The Principle of Authority: People Defer to Experts
The Application: Expose Your Expertise; Don't Assume It's Self-Evident. Two thousand years ago, the Roman poet Virgil offered this simple counsel to those seeking to choose correctly: "Believe an expert." That mayor may not be good advice, but as a description of what people actually do, it can't be beaten. For instance, when the news media present an acknowledged expert's views on a topic, the effect on public opinion is dramatic. A single expert-opinion news story in the New York Times is associated with a 2% shift in public opinion nationwide, according to a 1993 study described in the Public Opinion Quarterly. And researchers writing in the American Political Science Review in 1987 found that when the expert's view was aired on national television, public opinion shifted as much as 4%. A cynic might argue that these findings only illustrate the docile submissiveness of the public. But a fairer explanation is that, amid the teeming complexity of contemporary life, a well-selected expert offers a valuable and efficient shortcut to good decisions. Indeed, some questions, be they legal, financial, medical, or technological, require so much specialized knowledge to answer, we have no choice but to rely on experts.
Since there's good reason to defer to experts, executives should take pains to ensure that they establish their own expertise before they attempt to exert influence. Surprisingly often, people mistakenly assume that others recognize and appreciate their experience. That's what happened at a hospital where some colleagues and I were consulting. The physical therapy staffers were frustrated because so many of their stroke patients abandoned their exercise routines as soon as they left the hospital. No matter how often the staff emphasized the importance of regular home exercise-it is, in fact, crucial to the process of regaining independent function-the message just didn't sink in.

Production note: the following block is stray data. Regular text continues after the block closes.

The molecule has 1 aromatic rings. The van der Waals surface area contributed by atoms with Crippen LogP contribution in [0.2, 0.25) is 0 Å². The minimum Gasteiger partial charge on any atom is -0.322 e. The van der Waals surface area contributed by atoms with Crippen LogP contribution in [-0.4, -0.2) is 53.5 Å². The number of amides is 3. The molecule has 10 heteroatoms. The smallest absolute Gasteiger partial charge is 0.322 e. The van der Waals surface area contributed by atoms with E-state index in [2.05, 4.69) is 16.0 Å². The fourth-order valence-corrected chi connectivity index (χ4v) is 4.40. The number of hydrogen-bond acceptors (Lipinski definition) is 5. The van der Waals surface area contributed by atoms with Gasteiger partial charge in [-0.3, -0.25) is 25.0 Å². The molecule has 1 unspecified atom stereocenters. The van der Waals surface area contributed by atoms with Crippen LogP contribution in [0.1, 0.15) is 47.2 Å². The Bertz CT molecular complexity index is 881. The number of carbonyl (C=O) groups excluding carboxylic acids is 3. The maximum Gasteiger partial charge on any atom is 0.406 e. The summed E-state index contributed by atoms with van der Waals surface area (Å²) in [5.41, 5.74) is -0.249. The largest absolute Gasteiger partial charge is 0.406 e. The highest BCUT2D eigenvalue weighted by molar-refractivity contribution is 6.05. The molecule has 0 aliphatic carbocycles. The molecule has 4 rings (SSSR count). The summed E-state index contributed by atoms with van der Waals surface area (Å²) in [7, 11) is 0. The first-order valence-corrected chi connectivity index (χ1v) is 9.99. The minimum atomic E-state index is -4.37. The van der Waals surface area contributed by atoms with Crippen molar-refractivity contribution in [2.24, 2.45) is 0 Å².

Interviews with some of the patients helped us pinpoint the problem. They were familiar with the background and training of their physicians, but the patients knew little about the credentials of the physical therapists who were urging them to exercise. It was a simple matter to remedy that lack of information: We merely asked the therapy director to display all the awards, diplomas, and certifications of her staff on the walls of the therapy rooms. The result was startling: Exercise compliance jumped 34% and has never dropped since.
What we found immensely gratifying was not just how much we increased compliance, but how. We didn't fool or browbeat any of the patients. We informed them into compliance. Nothing had to be invented; no time or resources had to be spent in the process. The staffs expertise was real-all we had to do was make it more visible.
The task for managers who want to establish their claims to expertise is somewhat more difficult. They can't simply nail their diplomas to the wall and wait for everyone to notice. A little subtlety is called for. Outside the United States, it is customary for people to spend time interacting socially before getting down to business for the first time. Frequently they gather for dinner the night before their meeting or negotiation. These get-togethers can make discussions easier and help blunt disagreements - remember the findings about liking and similarity - and they can also provide an opportunity to establish expertise. Perhaps it's a matter of telling an anecdote about successfully solving a problem similar to the one that's on the agenda at the next day's meeting. Or perhaps dinner is the time to describe years spent mastering a complex discipline-not in a boastful way but as part of the ordinary give-and-take of conversation.
Granted, there's not always time for lengthy introductory sessions. But even in the course of the preliminary conversation that precedes most meetings, there is almost always an opportunity to touch lightly on your relevant background and experience as a natural part of a sociable exchange. This initial disclosure of personal information gives you a chance to establish expertise early in the game, so that when the discussion turns to the business at hand, what you have to say will be accorded the respect it deserves.